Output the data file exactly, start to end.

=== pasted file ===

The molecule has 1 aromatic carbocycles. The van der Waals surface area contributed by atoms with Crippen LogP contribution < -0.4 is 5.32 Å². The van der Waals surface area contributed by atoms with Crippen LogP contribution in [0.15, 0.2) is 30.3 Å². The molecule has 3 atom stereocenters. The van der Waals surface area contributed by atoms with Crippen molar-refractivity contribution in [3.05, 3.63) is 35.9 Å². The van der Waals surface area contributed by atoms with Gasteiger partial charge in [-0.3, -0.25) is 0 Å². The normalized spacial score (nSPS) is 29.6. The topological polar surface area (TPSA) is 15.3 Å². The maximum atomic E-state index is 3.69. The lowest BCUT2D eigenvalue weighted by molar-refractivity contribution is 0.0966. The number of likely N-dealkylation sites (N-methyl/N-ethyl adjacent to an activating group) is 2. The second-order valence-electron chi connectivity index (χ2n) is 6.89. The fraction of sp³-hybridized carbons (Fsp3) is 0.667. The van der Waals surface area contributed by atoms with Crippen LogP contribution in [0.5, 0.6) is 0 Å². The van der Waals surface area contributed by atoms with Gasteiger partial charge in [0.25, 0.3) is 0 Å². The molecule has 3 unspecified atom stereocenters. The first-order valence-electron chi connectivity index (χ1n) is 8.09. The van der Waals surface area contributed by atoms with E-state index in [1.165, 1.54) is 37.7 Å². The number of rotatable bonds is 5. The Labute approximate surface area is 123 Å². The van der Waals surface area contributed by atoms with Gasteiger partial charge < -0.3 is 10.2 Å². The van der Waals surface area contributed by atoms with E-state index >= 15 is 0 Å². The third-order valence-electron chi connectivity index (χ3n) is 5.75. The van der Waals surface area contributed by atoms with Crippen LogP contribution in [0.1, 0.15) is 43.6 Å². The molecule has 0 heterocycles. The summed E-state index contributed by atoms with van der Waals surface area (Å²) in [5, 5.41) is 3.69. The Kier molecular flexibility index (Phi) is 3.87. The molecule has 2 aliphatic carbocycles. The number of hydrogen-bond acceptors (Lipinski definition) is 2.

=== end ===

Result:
The molecule has 1 aromatic carbocycles. The van der Waals surface area contributed by atoms with Crippen LogP contribution < -0.4 is 5.32 Å². The van der Waals surface area contributed by atoms with Crippen LogP contribution in [0.15, 0.2) is 30.3 Å². The molecule has 3 atom stereocenters. The van der Waals surface area contributed by atoms with Crippen molar-refractivity contribution in [3.05, 3.63) is 35.9 Å². The van der Waals surface area contributed by atoms with Gasteiger partial charge in [-0.3, -0.25) is 0 Å². The normalized spacial score (nSPS) is 29.6. The topological polar surface area (TPSA) is 15.3 Å². The maximum atomic E-state index is 3.69. The lowest BCUT2D eigenvalue weighted by molar-refractivity contribution is 0.0966. The number of likely N-dealkylation sites (N-methyl/N-ethyl adjacent to an activating group) is 2. The second-order valence-electron chi connectivity index (χ2n) is 6.89. The fraction of sp³-hybridized carbons (Fsp3) is 0.667. The van der Waals surface area contributed by atoms with Crippen LogP contribution in [0.5, 0.6) is 0 Å². The van der Waals surface area contributed by atoms with Gasteiger partial charge in [0.25, 0.3) is 0 Å². The molecule has 3 unspecified atom stereocenters. The first-order valence-electron chi connectivity index (χ1n) is 8.09. The van der Waals surface area contributed by atoms with E-state index in [1.165, 1.54) is 37.7 Å². The number of rotatable bonds is 5. The Labute approximate surface area is 123 Å². The van der Waals surface area contributed by atoms with Gasteiger partial charge < -0.3 is 10.2 Å². The van der Waals surface area contributed by atoms with E-state index >= 15 is 0 Å². The third-order valence-electron chi connectivity index (χ3n) is 5.75. The van der Waals surface area contributed by atoms with Crippen LogP contribution in [0.1, 0.15) is 43.6 Å². The molecule has 0 heterocycles. The summed E-state index contributed by atoms with van der Waals surface area (Å²) in [5, 5.41) is 3.69. The Kier molecular flexibility index (Phi) is 3.87. The molecule has 2 aliphatic carbocycles. The number of hydrogen-bond acceptors (Lipinski definition) is 2.